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The journal of a university introvert: autumn edition

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A ticking clock
November 28, 2018
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The journal of a university introvert: autumn edition

Collegian File Photo

Collegian File Photo

Collegian File Photo

Collegian File Photo

Corn mazes, apple cider and midterm de-stressing

The leaves are changing color and the cold is setting in.  The scent of sizzling hot chocolate and warm coffee is a familiar sensation, especially in the early hours at the Dining Commons and the start of my 9 a.m. psychology class.  People bustle about in groups, smiles lit up on their faces as they have deep conversations.  I jump slightly as my phone begins to vibrate in my pocket, music momentarily pausing as I draw a long sigh and slide my finger across the screen. I accept the call before tucking the phone back into my coat.  My pair of wireless earplugs are tucked underneath a couple of strands of hair, and as I begin answering the person on the other end of the line, I realize that people are shooting me confused glances.  It takes me a moment to realize why they all look so concerned.

“I look like I’m talking to myself,” I think, feeling suddenly a lot more aware of my surroundings. With no proof in sight that I’m holding a conversation with someone else over a device, I must look ridiculous. My eyes take in the quick glances cast my way as I continue to hold a conversation with the person on the other end of the call. This emotion is akin to insecurity holding me captive, I recall saying things like: “Yeah, I know, I’M A MORON!  I overslept and I’m going to be so late for class.  No, no, no, I don’t think I can make that.  Okay, well K.J. has other things to do which are actually ‘productive’ so K.J. isn’t going to walk down that hill for a third time today. Yeah, I know I’m weird and yes, I think I should stop referring to myself in the third person.”

“Excuse me!”  I call out as a guy in front of me accidentally drops his UCard onto the pavement and continues to walk forward, wholly unaware.  He freezes in his tracks as I lean down and pick his card off the floor, handing it over as he turns around with a surprised look etched onto his face.  I smile kindly, handing him the card as he smiles back and throws me a thank you.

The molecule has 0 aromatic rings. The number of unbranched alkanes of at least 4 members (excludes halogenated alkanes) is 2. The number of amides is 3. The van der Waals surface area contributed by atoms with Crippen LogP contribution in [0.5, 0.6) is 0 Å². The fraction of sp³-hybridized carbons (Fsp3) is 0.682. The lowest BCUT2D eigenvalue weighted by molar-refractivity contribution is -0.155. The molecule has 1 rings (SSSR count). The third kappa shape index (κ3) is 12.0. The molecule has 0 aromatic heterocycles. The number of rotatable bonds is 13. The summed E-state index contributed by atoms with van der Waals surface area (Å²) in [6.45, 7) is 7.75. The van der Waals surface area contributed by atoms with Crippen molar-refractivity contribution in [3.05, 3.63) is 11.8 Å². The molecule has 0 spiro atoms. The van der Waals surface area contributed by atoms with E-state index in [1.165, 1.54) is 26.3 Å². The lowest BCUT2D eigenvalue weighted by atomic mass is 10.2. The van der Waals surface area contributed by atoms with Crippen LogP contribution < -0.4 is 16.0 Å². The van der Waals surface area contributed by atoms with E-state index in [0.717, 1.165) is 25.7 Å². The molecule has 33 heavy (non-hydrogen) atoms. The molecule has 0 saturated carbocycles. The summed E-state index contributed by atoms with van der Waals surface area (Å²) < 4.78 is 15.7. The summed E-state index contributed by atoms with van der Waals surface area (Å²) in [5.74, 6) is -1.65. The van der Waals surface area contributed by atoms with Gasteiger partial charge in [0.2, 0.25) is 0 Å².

“Rough day?”  He asks to which I furrow my eyebrows, momentarily confused before realization dawns, and I end up slowly shaking my head.

“No, I’m alright, how about you?”  I reply with a question of my own, catching onto the guy’s raised brow before he mutters out a quick, ‘I’m fine, thanks’ before heading off into the distance.

“What was that about?”  I hear the person on the other end of the line ask.

I shrug and continue to speed walk to my class. “No idea, but I have a feeling people think I’m practicing a personal monologue.”

“Ah, so they think you’re talking to yourself?”

“A girl’s gotta have a bit of me time, you know?”

The scoff on the other side of the call has my lips turning up.

“So, you’re creeping people out?”

“On the bright side, I’m sure it’s entertaining.”

Not everyone is made for the cold.  Take me for example. Once that temperature drops below 50 degrees, your girl needs to have on a heavy coat, at least three layers, ear muffs, boots and a hat to top it off.  So, in short, if you ever see that person who looks like the abominable snowman in a red jacket meant for the icy snows of winter, that’ll probably be me.

Believe me, the bright red jacket proves to be useful in more ways than one.  Currently, in my college writing class, there sits less than 20 people, yet, every time I see anyone from that class, it doesn’t click that we’ve met before.  While on my way around Van Meter Hall handing out Halloween chocolate as was the duty of the House Council, I crashed into someone who apparently knew me from, you named it, writing class.  I’m almost positive that the red coat was a dead giveaway, especially since in the middle of celebrating Halloween I was the only one handing out candy while wearing clothes the color of Rudolph’s nose.

Wrong holiday attire.

I’m sure that was going to leave an impression.

“Hey, you’re in my writing class, right?”  The girl asked, and I stared blankly while holding out a bucket of candy.

I grinned cheerily, my attitude changing to that of recognition, though who I was fooling, I’m not sure.

“Oh yeah, we should definitely interact more.”

Interact more.

Interact more?

What did that even mean?

I almost sighed in relief as she grinned back and agreed with me, taking her leave with a smile lit on her face, explaining to her friends how we sort of knew each other.

Funny enough, I found myself smiling too. Sometimes, being recognized does funny things to a person’s self-image.

Haystack rides, warm apple cider, a bit of mashed potatoes and getting lost in corn mazes are just a part of autumn which I find myself enjoying more and more, especially since midterms have set in.

The ever-daunting midterms clash with your other class schedules and leave you restless, and you must attempt to balance the impossible mix of homework, classes, tests and breathing.